To plot a graph between echocardiographic measurements and BSA, the regression equations were considered in original units and 6 curves corresponding to the z score = ±1, ±2, ±3 were plotted for each echocardiographic measurement.

Data analysis were performed using SAS version 9.1 (SAS Institute, Cary, NC, USA).


  Results Top


The total number of children evaluated during the study period was 596, with age ranging from newborn to 16 years. A maximum number of children were within their 1st year (n = 349), followed by 1–5 years of age (n = 119). The total parameters collected in the study are 8102. The distribution is shown in [Table 2]. [Table 3] and [Table 4] show the distribution of the study population in relation to weight and height respectively.
Table 2: Frequency of all the parameters studied

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Table 3: Distribution of the study population in relation to weight

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Table 4: Distribution of the study population in relation to height

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Out of the total 596 study participants, there was a slight preponderance of males (59%). The most common reason for referral among all age groups was the detection of a murmur, which was almost 50%. The other common referral reasons were apparent cyanosis and tachycardia.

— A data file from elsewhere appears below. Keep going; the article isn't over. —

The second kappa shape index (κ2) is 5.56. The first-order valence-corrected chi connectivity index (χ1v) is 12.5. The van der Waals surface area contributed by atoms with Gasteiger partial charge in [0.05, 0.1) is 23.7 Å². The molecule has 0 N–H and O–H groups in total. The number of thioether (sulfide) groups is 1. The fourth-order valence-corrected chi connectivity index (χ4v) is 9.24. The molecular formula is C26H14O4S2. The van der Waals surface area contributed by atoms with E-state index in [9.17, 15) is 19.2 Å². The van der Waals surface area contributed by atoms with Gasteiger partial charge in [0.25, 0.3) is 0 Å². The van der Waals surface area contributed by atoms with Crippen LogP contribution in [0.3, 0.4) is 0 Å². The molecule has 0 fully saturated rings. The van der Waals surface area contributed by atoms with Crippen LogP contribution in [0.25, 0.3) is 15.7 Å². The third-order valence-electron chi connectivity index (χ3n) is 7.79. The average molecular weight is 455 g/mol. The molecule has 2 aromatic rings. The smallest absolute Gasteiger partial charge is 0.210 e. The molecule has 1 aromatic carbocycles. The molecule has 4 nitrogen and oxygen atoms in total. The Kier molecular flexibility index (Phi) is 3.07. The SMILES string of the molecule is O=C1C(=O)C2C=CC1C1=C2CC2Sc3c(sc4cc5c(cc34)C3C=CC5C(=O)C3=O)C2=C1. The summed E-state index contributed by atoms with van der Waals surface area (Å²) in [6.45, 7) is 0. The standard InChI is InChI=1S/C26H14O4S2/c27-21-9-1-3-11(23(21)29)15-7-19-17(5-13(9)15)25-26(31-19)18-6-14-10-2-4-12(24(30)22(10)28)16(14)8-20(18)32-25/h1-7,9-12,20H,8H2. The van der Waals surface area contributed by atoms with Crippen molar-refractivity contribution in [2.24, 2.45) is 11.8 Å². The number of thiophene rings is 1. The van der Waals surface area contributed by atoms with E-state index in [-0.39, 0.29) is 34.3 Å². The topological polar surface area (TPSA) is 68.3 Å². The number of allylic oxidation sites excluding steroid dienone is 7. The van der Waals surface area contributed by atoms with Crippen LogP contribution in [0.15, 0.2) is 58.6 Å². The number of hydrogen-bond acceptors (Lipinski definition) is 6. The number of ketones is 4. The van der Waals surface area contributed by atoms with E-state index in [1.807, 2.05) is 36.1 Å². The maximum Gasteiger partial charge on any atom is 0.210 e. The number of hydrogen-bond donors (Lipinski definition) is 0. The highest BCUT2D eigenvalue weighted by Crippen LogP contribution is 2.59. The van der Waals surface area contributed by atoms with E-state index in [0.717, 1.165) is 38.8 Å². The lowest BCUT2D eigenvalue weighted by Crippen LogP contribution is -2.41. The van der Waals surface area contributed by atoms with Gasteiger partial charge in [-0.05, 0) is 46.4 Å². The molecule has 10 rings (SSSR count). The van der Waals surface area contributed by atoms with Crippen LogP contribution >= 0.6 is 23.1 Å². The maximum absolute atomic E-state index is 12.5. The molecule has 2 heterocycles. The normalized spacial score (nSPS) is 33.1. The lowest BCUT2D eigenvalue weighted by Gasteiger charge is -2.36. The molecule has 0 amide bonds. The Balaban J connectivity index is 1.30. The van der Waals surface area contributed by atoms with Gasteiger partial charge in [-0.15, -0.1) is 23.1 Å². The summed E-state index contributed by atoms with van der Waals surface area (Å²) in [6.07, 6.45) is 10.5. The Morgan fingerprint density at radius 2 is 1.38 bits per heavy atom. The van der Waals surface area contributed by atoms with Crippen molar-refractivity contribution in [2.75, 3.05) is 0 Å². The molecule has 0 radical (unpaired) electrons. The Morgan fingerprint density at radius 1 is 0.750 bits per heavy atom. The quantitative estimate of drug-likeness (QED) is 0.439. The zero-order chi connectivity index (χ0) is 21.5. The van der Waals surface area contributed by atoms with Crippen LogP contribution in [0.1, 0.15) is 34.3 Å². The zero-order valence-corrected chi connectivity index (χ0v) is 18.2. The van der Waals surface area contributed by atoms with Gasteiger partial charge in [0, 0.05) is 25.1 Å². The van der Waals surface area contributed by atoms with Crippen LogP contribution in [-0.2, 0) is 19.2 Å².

The relation between each parameter and the BSA, height, age, and weight was studied using the regression equations. Among the various possibilities, the correlation with Haycock's BSA and an individual parameter was found to be the most sensitive predictor of normal progression with age. The coefficients for each equation are given in [Table 5].
Table 5: Coefficients of regression formulas for the parameters

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R2 is the standard statistic used to measure how well data fits the selected regression model (goodness of fit) and has a value ranging from 0 to 1, with 1 representing a perfect fit and 0 representing a total lack of fit. In [Table 5] R2 values for most of the parameters are above 0.60 which indicates that there is a strong relationship between BSA and the measurement. The interventricular septum thickness varies throughout the cardiac cycle. The errors in accurate measurement of interventricular septal thickness (in systole and diastole) may be a contributing factor for lower R2 value. The lower R2 value of the aortic isthmus can be attributed to the less number of the observations.